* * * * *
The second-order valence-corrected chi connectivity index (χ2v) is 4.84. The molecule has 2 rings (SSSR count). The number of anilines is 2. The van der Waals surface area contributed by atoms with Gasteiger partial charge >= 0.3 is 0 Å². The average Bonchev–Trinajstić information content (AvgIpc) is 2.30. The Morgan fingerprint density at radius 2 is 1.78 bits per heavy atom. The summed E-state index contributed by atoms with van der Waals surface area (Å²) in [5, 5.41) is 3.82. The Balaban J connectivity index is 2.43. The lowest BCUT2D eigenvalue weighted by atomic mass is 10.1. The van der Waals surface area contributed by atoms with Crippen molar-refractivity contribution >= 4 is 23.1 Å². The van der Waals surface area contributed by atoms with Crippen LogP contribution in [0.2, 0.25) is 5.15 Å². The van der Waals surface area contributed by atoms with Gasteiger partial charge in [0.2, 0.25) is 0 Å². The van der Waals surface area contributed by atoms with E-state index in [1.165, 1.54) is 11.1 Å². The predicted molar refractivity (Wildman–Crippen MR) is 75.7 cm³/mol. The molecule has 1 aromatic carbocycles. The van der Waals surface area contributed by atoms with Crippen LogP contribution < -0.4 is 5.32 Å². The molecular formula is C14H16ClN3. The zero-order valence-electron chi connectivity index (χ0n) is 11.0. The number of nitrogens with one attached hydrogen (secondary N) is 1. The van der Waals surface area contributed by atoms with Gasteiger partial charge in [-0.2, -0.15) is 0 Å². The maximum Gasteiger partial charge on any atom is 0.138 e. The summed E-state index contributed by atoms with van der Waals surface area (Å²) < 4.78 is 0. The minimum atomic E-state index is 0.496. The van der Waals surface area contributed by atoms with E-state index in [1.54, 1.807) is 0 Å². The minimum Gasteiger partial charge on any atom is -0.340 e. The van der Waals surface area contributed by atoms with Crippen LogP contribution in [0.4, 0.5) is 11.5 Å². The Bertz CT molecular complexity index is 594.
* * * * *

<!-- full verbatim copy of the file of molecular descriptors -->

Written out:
The second-order valence-corrected chi connectivity index (χ2v) is 4.84. The molecule has 2 rings (SSSR count). The number of anilines is 2. The van der Waals surface area contributed by atoms with Gasteiger partial charge >= 0.3 is 0 Å². The average Bonchev–Trinajstić information content (AvgIpc) is 2.30. The Morgan fingerprint density at radius 2 is 1.78 bits per heavy atom. The summed E-state index contributed by atoms with van der Waals surface area (Å²) in [5, 5.41) is 3.82. The Balaban J connectivity index is 2.43. The lowest BCUT2D eigenvalue weighted by atomic mass is 10.1. The van der Waals surface area contributed by atoms with Crippen molar-refractivity contribution >= 4 is 23.1 Å². The van der Waals surface area contributed by atoms with Crippen LogP contribution in [0.2, 0.25) is 5.15 Å². The van der Waals surface area contributed by atoms with Gasteiger partial charge in [0.2, 0.25) is 0 Å². The van der Waals surface area contributed by atoms with E-state index in [1.165, 1.54) is 11.1 Å². The predicted molar refractivity (Wildman–Crippen MR) is 75.7 cm³/mol. The molecule has 1 aromatic carbocycles. The van der Waals surface area contributed by atoms with Crippen LogP contribution < -0.4 is 5.32 Å². The molecular formula is C14H16ClN3. The zero-order valence-electron chi connectivity index (χ0n) is 11.0. The number of nitrogens with one attached hydrogen (secondary N) is 1. The van der Waals surface area contributed by atoms with Gasteiger partial charge in [-0.2, -0.15) is 0 Å². The maximum Gasteiger partial charge on any atom is 0.138 e. The summed E-state index contributed by atoms with van der Waals surface area (Å²) < 4.78 is 0. The minimum atomic E-state index is 0.496. The van der Waals surface area contributed by atoms with E-state index in [1.54, 1.807) is 0 Å². The minimum Gasteiger partial charge on any atom is -0.340 e. The van der Waals surface area contributed by atoms with Crippen LogP contribution in [0.4, 0.5) is 11.5 Å². The Bertz CT molecular complexity index is 594.